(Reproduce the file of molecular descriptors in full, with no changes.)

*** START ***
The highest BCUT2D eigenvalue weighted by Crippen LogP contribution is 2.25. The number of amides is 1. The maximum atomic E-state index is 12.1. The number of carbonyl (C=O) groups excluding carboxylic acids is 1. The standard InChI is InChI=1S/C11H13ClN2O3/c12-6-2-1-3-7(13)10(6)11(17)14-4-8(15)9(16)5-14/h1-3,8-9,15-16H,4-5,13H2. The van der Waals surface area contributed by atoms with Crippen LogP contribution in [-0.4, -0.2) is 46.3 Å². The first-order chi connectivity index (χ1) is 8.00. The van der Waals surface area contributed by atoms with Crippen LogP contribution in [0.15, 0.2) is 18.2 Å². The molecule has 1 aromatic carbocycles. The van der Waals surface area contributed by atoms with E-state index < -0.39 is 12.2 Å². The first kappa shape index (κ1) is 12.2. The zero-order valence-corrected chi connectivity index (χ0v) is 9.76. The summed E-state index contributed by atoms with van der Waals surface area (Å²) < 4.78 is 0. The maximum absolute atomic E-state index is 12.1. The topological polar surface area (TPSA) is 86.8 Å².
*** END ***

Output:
The highest BCUT2D eigenvalue weighted by Crippen LogP contribution is 2.25. The number of amides is 1. The maximum atomic E-state index is 12.1. The number of carbonyl (C=O) groups excluding carboxylic acids is 1. The standard InChI is InChI=1S/C11H13ClN2O3/c12-6-2-1-3-7(13)10(6)11(17)14-4-8(15)9(16)5-14/h1-3,8-9,15-16H,4-5,13H2. The van der Waals surface area contributed by atoms with Crippen LogP contribution in [-0.4, -0.2) is 46.3 Å². The first-order chi connectivity index (χ1) is 8.00. The van der Waals surface area contributed by atoms with Crippen LogP contribution in [0.15, 0.2) is 18.2 Å². The molecule has 1 aromatic carbocycles. The van der Waals surface area contributed by atoms with E-state index < -0.39 is 12.2 Å². The first kappa shape index (κ1) is 12.2. The zero-order valence-corrected chi connectivity index (χ0v) is 9.76. The summed E-state index contributed by atoms with van der Waals surface area (Å²) < 4.78 is 0. The maximum absolute atomic E-state index is 12.1. The topological polar surface area (TPSA) is 86.8 Å².